Bleak House

Page 22

I suppose nobody ever was in such a state of ink. And from her tumbled hair to her pretty feet, which were disfigured with frayed and broken satin slippers trodden down at heel, she really seemed to have no article of dress upon her, from a pin upwards, that was in its proper condition or its right place.

"You find me, my dears," said Mrs. Jellyby, snuffing the two great office candles in tin candlesticks, which made the room taste strongly of hot tallow (the fire had gone out, and there was nothing in the grate but ashes, a bundle of wood, and a poker), "you find me, my dears, as usual, very busy; but that you will excuse. The African project at present employs my whole time. It involves me in correspondence with public bodies and with private individuals anxious for the welfare of their species all over the country. I am happy to say it is advancing. We hope by this time next year to have from a hundred and fifty to two hundred healthy families cultivating coffee and educating the natives of Borrioboola-Gha, on the left bank of the Niger."

As Ada said nothing, but looked at me, I said it must be very gratifying.

"It IS gratifying," said Mrs. Jellyby. "It involves the devotion of all my energies, such as they are; but that is nothing, so that it succeeds; and I am more confident of success every day. Do you know, Miss Summerson, I almost wonder that YOU never turned your thoughts to Africa."

This application of the subject was really so unexpected to me that I was quite at a loss how to receive it. I hinted that the climate--

"The finest climate in the world!" said Mrs. Jellyby.

"Indeed, ma'am?"

"Certainly. With precaution," said Mrs. Jellyby. "You may go into Holborn, without precaution, and be run over. You may go into Holborn, with precaution, and never be run over. Just so with Africa."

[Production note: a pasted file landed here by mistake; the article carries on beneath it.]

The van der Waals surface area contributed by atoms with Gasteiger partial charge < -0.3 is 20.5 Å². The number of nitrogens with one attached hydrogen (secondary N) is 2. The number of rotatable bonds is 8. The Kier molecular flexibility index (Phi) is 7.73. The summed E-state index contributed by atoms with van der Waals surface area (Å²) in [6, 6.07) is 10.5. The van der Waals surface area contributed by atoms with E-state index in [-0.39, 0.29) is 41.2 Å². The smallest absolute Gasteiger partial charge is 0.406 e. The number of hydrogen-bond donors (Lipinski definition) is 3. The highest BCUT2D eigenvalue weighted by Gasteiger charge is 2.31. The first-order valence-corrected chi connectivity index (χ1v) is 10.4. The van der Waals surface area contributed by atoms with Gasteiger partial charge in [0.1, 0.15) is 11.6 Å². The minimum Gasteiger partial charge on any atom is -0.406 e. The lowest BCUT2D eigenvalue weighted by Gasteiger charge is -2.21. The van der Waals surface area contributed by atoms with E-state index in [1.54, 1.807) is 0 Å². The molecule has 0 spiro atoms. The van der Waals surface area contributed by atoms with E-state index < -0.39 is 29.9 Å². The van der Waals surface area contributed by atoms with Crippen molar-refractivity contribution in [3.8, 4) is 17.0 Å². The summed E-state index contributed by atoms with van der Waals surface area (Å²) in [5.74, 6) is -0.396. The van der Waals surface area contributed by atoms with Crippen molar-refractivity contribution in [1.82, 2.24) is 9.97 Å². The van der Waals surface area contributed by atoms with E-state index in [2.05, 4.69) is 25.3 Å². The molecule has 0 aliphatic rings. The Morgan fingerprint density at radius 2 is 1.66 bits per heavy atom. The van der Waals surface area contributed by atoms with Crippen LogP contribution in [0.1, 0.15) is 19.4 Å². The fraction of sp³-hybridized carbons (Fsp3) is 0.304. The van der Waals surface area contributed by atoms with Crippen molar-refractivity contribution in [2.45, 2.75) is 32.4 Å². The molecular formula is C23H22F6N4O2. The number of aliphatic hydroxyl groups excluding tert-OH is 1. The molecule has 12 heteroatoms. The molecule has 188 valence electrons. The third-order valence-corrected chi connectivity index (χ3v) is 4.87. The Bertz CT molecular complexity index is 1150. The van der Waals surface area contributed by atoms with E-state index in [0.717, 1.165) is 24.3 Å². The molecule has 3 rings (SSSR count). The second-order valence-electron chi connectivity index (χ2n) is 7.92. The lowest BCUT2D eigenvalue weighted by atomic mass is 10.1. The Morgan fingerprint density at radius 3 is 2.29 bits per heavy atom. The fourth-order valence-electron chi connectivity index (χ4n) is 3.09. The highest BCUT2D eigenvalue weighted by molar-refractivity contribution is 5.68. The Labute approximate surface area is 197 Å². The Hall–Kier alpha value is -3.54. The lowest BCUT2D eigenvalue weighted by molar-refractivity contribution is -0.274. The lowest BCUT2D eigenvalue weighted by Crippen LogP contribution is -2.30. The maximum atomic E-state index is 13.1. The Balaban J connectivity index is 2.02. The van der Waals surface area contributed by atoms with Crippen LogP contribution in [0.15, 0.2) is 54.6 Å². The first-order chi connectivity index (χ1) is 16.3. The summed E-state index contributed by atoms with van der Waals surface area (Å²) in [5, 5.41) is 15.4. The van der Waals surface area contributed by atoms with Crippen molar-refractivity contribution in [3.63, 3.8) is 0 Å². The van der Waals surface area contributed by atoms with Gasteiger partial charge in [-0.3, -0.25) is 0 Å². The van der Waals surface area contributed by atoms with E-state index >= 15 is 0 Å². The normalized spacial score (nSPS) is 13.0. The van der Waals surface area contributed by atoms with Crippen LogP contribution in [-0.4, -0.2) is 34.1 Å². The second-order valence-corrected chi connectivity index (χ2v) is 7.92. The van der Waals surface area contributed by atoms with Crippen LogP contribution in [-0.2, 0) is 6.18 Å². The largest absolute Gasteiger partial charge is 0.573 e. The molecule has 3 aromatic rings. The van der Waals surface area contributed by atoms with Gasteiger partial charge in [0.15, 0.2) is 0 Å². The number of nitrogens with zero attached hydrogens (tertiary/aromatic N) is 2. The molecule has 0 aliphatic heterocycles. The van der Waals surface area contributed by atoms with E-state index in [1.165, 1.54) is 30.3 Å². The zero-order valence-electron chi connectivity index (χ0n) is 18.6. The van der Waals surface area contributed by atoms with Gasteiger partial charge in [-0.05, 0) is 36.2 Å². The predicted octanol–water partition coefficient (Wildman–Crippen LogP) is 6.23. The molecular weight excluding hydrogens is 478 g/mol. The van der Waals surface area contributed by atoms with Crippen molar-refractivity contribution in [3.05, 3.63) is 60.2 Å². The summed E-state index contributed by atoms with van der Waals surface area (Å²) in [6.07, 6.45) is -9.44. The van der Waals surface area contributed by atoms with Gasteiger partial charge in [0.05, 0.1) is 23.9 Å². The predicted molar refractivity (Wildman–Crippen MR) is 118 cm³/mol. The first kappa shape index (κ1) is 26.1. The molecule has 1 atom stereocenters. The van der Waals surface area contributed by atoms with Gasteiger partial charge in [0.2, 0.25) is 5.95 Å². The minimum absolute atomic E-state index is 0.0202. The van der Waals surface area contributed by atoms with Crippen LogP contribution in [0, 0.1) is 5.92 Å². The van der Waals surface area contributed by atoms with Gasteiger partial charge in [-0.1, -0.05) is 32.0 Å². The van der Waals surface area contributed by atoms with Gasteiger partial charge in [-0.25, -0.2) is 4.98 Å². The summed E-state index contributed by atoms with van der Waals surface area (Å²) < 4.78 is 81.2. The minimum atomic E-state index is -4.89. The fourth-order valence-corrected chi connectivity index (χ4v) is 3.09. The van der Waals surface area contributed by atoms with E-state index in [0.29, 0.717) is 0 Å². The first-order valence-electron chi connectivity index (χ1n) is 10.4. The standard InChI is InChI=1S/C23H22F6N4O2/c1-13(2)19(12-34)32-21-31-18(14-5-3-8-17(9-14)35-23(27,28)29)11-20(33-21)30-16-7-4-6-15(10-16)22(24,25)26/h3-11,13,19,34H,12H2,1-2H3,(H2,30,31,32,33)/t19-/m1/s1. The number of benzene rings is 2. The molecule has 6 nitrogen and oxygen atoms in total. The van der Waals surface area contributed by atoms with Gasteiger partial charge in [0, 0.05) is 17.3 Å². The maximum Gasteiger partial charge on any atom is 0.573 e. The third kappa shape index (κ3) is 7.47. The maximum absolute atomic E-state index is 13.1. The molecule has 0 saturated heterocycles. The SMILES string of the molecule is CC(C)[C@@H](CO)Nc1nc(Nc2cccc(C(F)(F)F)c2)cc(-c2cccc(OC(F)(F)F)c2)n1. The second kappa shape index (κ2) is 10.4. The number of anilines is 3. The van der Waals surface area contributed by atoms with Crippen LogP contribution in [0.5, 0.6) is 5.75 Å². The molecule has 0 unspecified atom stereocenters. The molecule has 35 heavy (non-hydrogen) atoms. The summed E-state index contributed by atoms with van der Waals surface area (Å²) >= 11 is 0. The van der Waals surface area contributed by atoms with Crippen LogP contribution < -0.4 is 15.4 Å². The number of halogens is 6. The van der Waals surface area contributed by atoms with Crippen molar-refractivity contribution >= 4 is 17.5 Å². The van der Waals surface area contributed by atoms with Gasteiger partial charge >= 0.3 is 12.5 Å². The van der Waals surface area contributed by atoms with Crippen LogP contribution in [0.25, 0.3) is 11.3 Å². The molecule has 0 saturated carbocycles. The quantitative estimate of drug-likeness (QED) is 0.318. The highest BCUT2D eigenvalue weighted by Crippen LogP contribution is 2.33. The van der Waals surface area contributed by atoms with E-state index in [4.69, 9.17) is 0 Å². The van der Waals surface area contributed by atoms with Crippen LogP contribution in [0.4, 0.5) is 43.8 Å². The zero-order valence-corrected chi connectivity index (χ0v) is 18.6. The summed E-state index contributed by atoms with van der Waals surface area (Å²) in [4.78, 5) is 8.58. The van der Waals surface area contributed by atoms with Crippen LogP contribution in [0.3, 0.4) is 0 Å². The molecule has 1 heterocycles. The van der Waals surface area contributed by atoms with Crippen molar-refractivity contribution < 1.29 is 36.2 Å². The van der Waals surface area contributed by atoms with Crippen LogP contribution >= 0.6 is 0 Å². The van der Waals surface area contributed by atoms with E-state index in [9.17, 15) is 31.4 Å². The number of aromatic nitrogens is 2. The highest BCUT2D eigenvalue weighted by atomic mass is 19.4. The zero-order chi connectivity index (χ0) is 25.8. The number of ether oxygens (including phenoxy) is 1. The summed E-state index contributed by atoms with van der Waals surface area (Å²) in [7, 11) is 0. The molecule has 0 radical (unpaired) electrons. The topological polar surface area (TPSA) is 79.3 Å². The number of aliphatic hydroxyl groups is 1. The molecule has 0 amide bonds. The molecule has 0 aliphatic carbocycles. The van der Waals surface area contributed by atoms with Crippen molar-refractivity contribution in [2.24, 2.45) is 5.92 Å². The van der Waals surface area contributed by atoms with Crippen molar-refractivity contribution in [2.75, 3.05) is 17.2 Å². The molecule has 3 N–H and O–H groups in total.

I said, "No doubt." I meant as to Holborn.

"If you would like," said Mrs. Jellyby, putting a number of papers towards us, "to look over some remarks on that head, and on the general subject, which have been extensively circulated, while I finish a letter I am now dictating to my eldest daughter, who is my amanuensis--"

The girl at the table left off biting her pen and made a return to our recognition, which was half bashful and half sulky.

"--I shall then have finished for the present," proceeded Mrs. Jellyby with a sweet smile, "though my work is never done. Where are you, Caddy?"

"'Presents her compliments to Mr. Swallow, and begs--'" said Caddy.

"'And begs,'" said Mrs. Jellyby, dictating, "'to inform him, in reference to his letter of inquiry on the African project--' No, Peepy! Not on my account!"

Peepy (so self-named) was the unfortunate child who had fallen downstairs, who now interrupted the correspondence by presenting himself, with a strip of plaster on his forehead, to exhibit his wounded knees, in which Ada and I did not know which to pity most-- the bruises or the dirt. Mrs. Jellyby merely added, with the serene composure with which she said everything, "Go along, you naughty Peepy!" and fixed her fine eyes on Africa again.

However, as she at once proceeded with her dictation, and as I interrupted nothing by doing it, I ventured quietly to stop poor Peepy as he was going out and to take him up to nurse. He looked very much astonished at it and at Ada's kissing him, but soon fell fast asleep in my arms, sobbing at longer and longer intervals, until he was quiet. I was so occupied with Peepy that I lost the letter in detail, though I derived such a general impression from it of the momentous importance of Africa, and the utter insignificance of all other places and things, that I felt quite ashamed to have thought so little about it.

"Six o'clock!" said Mrs. Jellyby. "And our dinner hour is nominally (for we dine at all hours) five! Caddy, show Miss Clare and Miss Summerson their rooms. You will like to make some change, perhaps? You will excuse me, I know, being so much occupied. Oh, that very bad child! Pray put him down, Miss Summerson!"

I begged permission to retain him, truly saying that he was not at all troublesome, and carried him upstairs and laid him on my bed. Ada and I had two upper rooms with a door of communication between. They were excessively bare and disorderly, and the curtain to my window was fastened up with a fork.

Charles Dickens
Classic Literature Library
Classic Authors

All Pages of This Book